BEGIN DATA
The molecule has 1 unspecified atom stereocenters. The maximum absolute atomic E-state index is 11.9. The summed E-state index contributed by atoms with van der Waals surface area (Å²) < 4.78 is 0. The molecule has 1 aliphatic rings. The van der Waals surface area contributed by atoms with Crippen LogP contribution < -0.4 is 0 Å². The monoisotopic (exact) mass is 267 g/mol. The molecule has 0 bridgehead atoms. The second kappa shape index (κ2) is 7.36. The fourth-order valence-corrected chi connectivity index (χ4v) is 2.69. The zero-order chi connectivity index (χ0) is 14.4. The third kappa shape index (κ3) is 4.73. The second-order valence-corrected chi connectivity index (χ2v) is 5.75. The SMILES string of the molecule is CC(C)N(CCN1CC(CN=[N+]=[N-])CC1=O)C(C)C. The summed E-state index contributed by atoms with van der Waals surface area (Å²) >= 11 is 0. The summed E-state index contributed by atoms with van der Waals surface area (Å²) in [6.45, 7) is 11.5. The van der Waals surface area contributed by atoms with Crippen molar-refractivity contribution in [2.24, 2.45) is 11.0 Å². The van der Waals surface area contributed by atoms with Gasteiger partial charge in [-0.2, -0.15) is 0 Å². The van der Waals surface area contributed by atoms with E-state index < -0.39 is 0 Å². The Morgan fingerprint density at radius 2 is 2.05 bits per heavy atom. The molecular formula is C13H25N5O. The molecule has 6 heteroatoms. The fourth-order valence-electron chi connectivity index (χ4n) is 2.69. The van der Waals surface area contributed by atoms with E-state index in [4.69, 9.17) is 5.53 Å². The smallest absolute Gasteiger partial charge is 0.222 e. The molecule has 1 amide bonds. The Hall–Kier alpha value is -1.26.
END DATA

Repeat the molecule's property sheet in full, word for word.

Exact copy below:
The molecule has 1 unspecified atom stereocenters. The maximum absolute atomic E-state index is 11.9. The summed E-state index contributed by atoms with van der Waals surface area (Å²) < 4.78 is 0. The molecule has 1 aliphatic rings. The van der Waals surface area contributed by atoms with Crippen LogP contribution < -0.4 is 0 Å². The monoisotopic (exact) mass is 267 g/mol. The molecule has 0 bridgehead atoms. The second kappa shape index (κ2) is 7.36. The fourth-order valence-corrected chi connectivity index (χ4v) is 2.69. The zero-order chi connectivity index (χ0) is 14.4. The third kappa shape index (κ3) is 4.73. The second-order valence-corrected chi connectivity index (χ2v) is 5.75. The SMILES string of the molecule is CC(C)N(CCN1CC(CN=[N+]=[N-])CC1=O)C(C)C. The summed E-state index contributed by atoms with van der Waals surface area (Å²) >= 11 is 0. The summed E-state index contributed by atoms with van der Waals surface area (Å²) in [6.45, 7) is 11.5. The van der Waals surface area contributed by atoms with Crippen molar-refractivity contribution in [2.24, 2.45) is 11.0 Å². The van der Waals surface area contributed by atoms with Gasteiger partial charge in [-0.2, -0.15) is 0 Å². The van der Waals surface area contributed by atoms with E-state index < -0.39 is 0 Å². The Morgan fingerprint density at radius 2 is 2.05 bits per heavy atom. The molecular formula is C13H25N5O. The molecule has 6 heteroatoms. The fourth-order valence-electron chi connectivity index (χ4n) is 2.69. The van der Waals surface area contributed by atoms with E-state index in [4.69, 9.17) is 5.53 Å². The smallest absolute Gasteiger partial charge is 0.222 e. The molecule has 1 amide bonds. The Hall–Kier alpha value is -1.26.